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Page 13 text:
JOAN E. ROBINSON
Sarto, E.D. 1 General
fkctivitinsz Band 2. 3. 1:4 .Play
.l, lg Ne-wspapt-r .l. 43 tonitvr 43
tllot- Ulub 2, 33 Class Secretary
2, 3. 4: May Day Court 3.
Majorottv . . . twinkling blue
vyos . . . Allen . . . pilvs ul'
hrat-clots , . . at the whom-l , . .
Ipana. smilt- . . . photogvnic . . .
l'l'l'll0llll!l'l' hor IN'lllllHl lShlIl.
RUTH L. SAYLOR
Barts, R.D. 1 Home Economic
Quiet . . . hidden humor . . .
1-In-wim: gum . . . wt-ars glasses
wccusiunally . . . always willing'
tu holp . . . not so silt-nt anmni:
viust- l'rii-mls . . . usually with
a vorlain fellow.
J. WILLABD SCHOELKOPI'
Green Lane, R.D. Academic
Activitit-S: Football 2. Il, ll:
Play Il, 4: Vim- Prvsidt-nt AI:
Sluilont, Ununcil l, 23 News-
Daiwr 42 l'm1ifi-1' -l.
Hard on nails . . . always sc-1-nis
in ilml a. girl soim-plavo . . .
windy . . . tickle . . . 10 dclock
Scholar . . . Short hair . . .
amlmitinus . . . lures a gnml ar-
g'univnt . . . 1.-:rt-at talker.
THOMAS H. SHEWELL
Green Lane Agriculture
Found at liill's place . . . lady
killt-r . . . liappy-go-lucky . . .
si-hool tho lm-ast ui' his worrit-:4
...watt-li that target . ..
travels with Hardman. Scliuvl-
lmpf, and Alift' . . . swvatvr ap-
peal . . . last ot' a lint- nt'
STANFORD C. SIMON
Green Lane, R. D. Agriculture
Avtivitivs: Fmitlmll fl.
Hfliillll'-K0-liickg' . . . I'ri4-ndly
with eve-ryoiio . . . lk-psntlm-lit
snulv . . . sq-vs humor in anv-
thina' .vvvxi his own troubles
srlmollllw least of his worries
. . . with Parks . . . Slllll1'.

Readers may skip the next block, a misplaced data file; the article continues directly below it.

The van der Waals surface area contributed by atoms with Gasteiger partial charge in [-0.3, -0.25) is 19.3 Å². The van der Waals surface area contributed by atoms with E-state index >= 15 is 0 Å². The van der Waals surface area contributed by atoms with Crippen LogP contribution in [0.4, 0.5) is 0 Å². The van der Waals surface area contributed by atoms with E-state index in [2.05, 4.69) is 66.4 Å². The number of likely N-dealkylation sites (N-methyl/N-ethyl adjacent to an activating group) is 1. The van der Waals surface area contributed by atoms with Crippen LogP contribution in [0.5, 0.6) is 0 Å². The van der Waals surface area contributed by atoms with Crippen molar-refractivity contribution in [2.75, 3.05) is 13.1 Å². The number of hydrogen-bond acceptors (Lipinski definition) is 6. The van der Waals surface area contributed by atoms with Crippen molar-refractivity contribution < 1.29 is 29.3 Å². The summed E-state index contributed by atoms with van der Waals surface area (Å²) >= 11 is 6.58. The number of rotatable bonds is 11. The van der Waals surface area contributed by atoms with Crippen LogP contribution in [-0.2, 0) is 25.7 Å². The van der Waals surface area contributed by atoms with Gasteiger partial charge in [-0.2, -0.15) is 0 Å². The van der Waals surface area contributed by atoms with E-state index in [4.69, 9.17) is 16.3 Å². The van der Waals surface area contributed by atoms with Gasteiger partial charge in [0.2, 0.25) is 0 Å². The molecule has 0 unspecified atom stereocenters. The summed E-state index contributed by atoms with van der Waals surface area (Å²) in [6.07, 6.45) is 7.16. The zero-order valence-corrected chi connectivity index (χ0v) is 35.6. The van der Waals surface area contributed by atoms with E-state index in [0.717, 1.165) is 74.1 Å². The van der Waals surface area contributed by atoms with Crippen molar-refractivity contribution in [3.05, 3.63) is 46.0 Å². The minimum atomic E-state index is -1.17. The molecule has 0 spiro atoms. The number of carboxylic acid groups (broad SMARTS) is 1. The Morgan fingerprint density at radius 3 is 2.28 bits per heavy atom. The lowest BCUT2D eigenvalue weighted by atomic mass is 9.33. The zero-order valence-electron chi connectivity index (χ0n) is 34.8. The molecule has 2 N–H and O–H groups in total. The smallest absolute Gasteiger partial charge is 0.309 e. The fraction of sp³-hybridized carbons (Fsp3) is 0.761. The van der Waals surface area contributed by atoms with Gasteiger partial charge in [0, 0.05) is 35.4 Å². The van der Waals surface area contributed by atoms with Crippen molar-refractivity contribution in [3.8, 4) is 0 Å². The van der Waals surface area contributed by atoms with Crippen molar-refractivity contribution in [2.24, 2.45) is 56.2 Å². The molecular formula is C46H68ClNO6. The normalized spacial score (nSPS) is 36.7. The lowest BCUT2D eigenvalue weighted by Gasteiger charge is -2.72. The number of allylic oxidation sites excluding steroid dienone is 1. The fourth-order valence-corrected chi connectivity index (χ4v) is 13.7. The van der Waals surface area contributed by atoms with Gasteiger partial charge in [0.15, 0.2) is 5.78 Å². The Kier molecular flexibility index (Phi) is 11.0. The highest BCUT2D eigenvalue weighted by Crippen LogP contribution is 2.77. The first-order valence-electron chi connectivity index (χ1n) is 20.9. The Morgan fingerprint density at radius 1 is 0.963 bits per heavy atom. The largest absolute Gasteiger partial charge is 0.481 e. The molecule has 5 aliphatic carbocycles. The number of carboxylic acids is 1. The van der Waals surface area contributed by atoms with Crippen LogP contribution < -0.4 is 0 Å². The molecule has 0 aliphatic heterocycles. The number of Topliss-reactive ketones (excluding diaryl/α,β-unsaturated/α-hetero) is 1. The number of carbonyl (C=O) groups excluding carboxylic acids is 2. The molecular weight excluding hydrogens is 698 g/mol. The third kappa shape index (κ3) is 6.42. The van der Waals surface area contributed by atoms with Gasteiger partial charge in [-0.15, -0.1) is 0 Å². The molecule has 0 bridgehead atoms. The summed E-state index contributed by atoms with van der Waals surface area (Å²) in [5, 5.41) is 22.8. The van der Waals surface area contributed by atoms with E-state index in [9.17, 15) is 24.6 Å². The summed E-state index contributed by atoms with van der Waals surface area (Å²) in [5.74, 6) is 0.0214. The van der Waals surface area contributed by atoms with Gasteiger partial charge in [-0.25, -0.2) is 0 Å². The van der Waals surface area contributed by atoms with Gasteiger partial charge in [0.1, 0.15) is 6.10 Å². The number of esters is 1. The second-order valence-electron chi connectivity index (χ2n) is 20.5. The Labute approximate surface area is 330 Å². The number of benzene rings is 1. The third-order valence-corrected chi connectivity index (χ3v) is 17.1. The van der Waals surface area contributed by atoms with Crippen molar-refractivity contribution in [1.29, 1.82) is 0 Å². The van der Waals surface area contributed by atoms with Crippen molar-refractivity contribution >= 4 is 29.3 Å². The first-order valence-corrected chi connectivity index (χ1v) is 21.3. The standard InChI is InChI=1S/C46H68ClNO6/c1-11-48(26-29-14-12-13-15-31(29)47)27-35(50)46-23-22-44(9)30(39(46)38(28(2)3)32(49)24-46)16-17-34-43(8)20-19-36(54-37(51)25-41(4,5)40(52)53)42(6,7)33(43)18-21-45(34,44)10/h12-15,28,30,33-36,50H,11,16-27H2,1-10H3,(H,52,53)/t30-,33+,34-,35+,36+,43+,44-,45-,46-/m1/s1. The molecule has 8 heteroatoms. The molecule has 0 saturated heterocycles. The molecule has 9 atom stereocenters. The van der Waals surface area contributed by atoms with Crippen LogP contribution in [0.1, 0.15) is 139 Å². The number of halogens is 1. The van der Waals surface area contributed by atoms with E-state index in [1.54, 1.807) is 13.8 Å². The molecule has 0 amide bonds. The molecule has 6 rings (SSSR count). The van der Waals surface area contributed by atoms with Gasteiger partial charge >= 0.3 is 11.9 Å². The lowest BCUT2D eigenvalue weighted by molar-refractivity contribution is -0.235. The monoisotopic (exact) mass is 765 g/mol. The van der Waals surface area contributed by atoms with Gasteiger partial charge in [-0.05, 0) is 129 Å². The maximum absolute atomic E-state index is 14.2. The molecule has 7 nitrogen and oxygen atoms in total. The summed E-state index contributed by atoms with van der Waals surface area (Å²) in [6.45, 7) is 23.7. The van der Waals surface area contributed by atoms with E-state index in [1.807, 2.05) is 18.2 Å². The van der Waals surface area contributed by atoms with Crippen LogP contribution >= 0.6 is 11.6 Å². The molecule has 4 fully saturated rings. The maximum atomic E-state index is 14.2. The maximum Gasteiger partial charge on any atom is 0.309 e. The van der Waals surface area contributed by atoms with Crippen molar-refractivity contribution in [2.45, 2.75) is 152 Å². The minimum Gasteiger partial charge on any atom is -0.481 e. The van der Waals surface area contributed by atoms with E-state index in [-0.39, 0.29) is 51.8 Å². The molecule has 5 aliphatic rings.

DONALD B. BOTH
East Greenville General
Activities: lfmwtlmll l, 2, Il. 4:
l'lav Cl: Basin-lhall Timm- Km-pm'
Ii: f'0nifvr 4.
Rig hoy . . . imiiiilsivv . . . that
walk, amliling duwn tlu- hall . ..
tall ami lanky . . . a hunting:
man . . . in-rsislvnt . . . gun-
ning is tht- suhjt-ct.
RALPH M. SHELLY
East Greenville, B. D. 1
Aa-tivitit-S: l-'outhall 2, 4: Basil-
hall lllanagi-r 2, Zi: Ag'ricultui'v
In-pt. Vim- l'r1-s. ii, lu-pt. Pres.
lK'illing wurkn-r . . . :1 ri-al sm-nsu
of duty . . . easy going: . . .
llashinpr red hair . . . Clarity of
thouglil, flirt-4-lm-Ss nf purpnsv
. . . linzu . . . qui:-l . . .
ROBERT C. SCHWOYEB
Pennsburg, B.D. Agriculture
,Xrlivitin-S: Ss-t'rvtary uf Agri-
cullurs- IM-pt. fl. ig Football 2.
Il. -ly lla:-iki-tliall 2, 3, 4: Bastr-
lnall 2, Sl. vi.
lYuma-n . . . dry wit . . . sup-
posedly quiet . . . touirh, but
nh so gvnlls- . . .a typical I'c-nn-
Sylvania Dutchman . . . found
with llii-li-r . . . Roh found
in llc-ml llill . . . football bark.
DANIEL F. SIGLIN
Low-S tn iight . . . devilish ex-
pression . . . pi-rpt-tual grin , ..
spi-nds a Int ut' time at Torn-
Agen . . . sinnotli dancer . . .
talkativv . . . gimcl .loc . . . likf-s
to rt-all multi hooks . . . class
JANE K. SMITH
East Greenville General